Takeshi Kaneshiro‘s portrayal of the epic military strategist Zhuge Liang has forever redefined my definition of feathery fans. These fans do not say: prissy and finicky–well, in the past, they did. Nowadays, they translate to resourcefulness, stratagem and guile.
Despite Zhuge Liang / Takeshi Kaneshiro being a sight for sore-eyes, (there, I said it–but you were thinking it, weren’t you?) one must admit that behind that amiable facade lay an even more admirable brain.
Unfortunately, he is no longer alive and I can no longer pick through his brains. I will have to content myself with his body of works; the wonder that is the internet has allowed for a break in the time-space continuum. I came across his 15 testaments for Military Leaders, they’re quite practical and applicable in and out of battle grounds.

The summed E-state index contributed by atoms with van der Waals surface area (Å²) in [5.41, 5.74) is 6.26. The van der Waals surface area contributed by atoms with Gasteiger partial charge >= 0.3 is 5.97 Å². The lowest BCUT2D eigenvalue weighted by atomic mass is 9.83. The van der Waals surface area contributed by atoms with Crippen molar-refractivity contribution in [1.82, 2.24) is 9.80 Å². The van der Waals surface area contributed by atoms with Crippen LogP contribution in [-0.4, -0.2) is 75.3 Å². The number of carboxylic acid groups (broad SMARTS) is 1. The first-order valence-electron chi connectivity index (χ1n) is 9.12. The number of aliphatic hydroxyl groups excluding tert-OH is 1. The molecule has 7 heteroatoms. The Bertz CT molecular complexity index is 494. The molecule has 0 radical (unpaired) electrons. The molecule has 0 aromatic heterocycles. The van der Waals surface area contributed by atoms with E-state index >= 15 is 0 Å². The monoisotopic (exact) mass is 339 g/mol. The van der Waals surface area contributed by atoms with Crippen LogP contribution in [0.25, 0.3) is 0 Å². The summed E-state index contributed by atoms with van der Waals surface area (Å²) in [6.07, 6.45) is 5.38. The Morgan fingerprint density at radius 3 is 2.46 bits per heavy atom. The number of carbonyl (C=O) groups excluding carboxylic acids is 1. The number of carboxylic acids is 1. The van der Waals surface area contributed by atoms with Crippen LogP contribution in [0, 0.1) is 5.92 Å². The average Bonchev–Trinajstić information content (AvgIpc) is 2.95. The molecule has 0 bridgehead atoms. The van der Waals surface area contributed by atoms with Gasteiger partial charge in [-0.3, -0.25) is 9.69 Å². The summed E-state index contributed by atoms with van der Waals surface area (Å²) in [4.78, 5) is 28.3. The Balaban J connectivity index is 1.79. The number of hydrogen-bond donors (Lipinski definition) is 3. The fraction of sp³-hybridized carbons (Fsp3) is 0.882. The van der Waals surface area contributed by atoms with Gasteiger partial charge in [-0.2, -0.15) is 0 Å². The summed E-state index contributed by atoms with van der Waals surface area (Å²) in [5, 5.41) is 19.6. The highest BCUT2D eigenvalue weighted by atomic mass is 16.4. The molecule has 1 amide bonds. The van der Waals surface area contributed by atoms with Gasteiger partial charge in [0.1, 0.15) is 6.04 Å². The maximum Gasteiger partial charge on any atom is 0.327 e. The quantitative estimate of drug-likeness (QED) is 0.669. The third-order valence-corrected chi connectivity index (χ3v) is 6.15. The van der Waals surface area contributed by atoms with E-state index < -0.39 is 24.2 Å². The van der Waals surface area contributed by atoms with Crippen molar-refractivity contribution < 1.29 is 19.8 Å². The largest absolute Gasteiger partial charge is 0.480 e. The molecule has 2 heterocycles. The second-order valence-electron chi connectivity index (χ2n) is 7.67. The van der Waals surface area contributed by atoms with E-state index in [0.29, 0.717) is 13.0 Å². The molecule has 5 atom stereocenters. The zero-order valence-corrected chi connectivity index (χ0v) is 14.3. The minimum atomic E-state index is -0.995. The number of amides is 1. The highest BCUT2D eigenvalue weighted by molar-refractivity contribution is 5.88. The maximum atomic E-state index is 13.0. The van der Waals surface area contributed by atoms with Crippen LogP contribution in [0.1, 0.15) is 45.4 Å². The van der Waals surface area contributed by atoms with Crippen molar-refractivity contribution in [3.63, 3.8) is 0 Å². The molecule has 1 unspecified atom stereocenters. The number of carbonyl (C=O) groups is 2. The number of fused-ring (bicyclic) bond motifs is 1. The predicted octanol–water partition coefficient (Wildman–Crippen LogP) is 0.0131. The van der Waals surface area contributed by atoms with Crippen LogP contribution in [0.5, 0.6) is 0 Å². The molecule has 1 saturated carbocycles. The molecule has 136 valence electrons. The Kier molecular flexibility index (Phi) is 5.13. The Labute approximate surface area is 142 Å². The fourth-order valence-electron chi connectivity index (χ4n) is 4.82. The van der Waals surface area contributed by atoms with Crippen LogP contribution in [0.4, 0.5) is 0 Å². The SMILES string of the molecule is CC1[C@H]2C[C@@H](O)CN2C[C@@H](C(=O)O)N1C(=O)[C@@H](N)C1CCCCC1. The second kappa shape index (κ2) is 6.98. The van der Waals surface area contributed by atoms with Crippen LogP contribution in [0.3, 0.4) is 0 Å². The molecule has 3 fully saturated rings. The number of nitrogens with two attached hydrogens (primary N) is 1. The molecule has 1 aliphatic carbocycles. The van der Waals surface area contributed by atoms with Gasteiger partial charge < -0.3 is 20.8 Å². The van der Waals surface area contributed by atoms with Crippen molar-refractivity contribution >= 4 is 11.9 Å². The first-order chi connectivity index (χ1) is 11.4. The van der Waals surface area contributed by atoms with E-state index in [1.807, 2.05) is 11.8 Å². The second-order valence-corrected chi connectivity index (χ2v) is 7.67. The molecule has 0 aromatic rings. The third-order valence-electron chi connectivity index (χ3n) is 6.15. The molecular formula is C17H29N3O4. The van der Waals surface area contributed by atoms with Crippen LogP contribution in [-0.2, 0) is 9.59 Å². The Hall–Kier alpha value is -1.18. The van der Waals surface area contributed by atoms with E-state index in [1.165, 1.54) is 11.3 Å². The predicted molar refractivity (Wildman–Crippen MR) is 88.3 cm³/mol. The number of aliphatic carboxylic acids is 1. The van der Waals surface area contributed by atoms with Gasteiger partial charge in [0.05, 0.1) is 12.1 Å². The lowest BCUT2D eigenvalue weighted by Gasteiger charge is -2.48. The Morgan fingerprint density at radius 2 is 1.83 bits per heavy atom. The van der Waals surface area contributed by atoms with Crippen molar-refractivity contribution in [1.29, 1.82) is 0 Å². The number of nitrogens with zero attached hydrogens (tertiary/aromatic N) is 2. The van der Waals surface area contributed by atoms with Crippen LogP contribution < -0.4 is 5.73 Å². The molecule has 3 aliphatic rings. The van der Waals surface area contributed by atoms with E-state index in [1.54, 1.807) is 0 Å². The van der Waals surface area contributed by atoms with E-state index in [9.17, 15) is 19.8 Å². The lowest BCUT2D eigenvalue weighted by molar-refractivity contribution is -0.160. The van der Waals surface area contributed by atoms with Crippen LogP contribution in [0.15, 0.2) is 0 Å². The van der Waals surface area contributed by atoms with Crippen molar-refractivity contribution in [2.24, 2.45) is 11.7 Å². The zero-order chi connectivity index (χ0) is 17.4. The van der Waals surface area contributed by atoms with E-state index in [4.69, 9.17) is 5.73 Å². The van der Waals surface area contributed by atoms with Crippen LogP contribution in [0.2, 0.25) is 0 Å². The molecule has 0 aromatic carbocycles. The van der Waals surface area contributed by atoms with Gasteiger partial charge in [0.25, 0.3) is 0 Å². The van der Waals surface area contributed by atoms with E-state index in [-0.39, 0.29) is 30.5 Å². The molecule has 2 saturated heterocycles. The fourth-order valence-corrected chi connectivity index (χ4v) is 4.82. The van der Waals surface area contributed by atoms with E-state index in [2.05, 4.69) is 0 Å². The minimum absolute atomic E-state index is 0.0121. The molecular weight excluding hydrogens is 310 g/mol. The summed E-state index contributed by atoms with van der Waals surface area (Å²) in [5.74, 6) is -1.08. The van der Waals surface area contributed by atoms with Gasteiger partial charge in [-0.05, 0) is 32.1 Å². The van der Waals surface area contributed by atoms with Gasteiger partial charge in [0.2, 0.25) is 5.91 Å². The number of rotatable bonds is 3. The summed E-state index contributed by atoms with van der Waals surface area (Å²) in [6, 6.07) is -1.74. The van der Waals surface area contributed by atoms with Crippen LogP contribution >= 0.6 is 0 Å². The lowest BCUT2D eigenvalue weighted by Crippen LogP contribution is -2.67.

I will leave you with these 15, now let me get back to drawing Labaw Donggon, Humadapnon and Dumalapdap. More updates on the drawings tomorrow.
The source of all defeat comes from underestimating your enemy. Thus, military leaders must keep the following fifteen testaments within their mind.
1. Gathering Intelligence–Use spies to collect information.
2. Information–Gather information about your enemy from various sources.
3. Bravery–Do not show fear against even the toughest foe.
4. Selflessness–Do not be moved by profit.
5. Equality–Award and punish all equally.
6. Patience–Withstand humiliation.
7. Compassion–Be willing to forgive.
8. Trust–Do not lie.
9. Respect–Recruit those who have greater skills than yourself.
10. Wisdom–Do not listen to ill-will.
11. Humbleness–Act humbly.
12. Lovingkindness–Treat your subjects with lovingkindness.
13. Loyalty–Sacrifice yourself for the good of the country.
14. Discrimination–Discriminate between what is possible and impossible.
15. Strategy–Know yourself and your enemy.
If these 15 testaments are forgotten, defeat will come swiftly as the winds of December.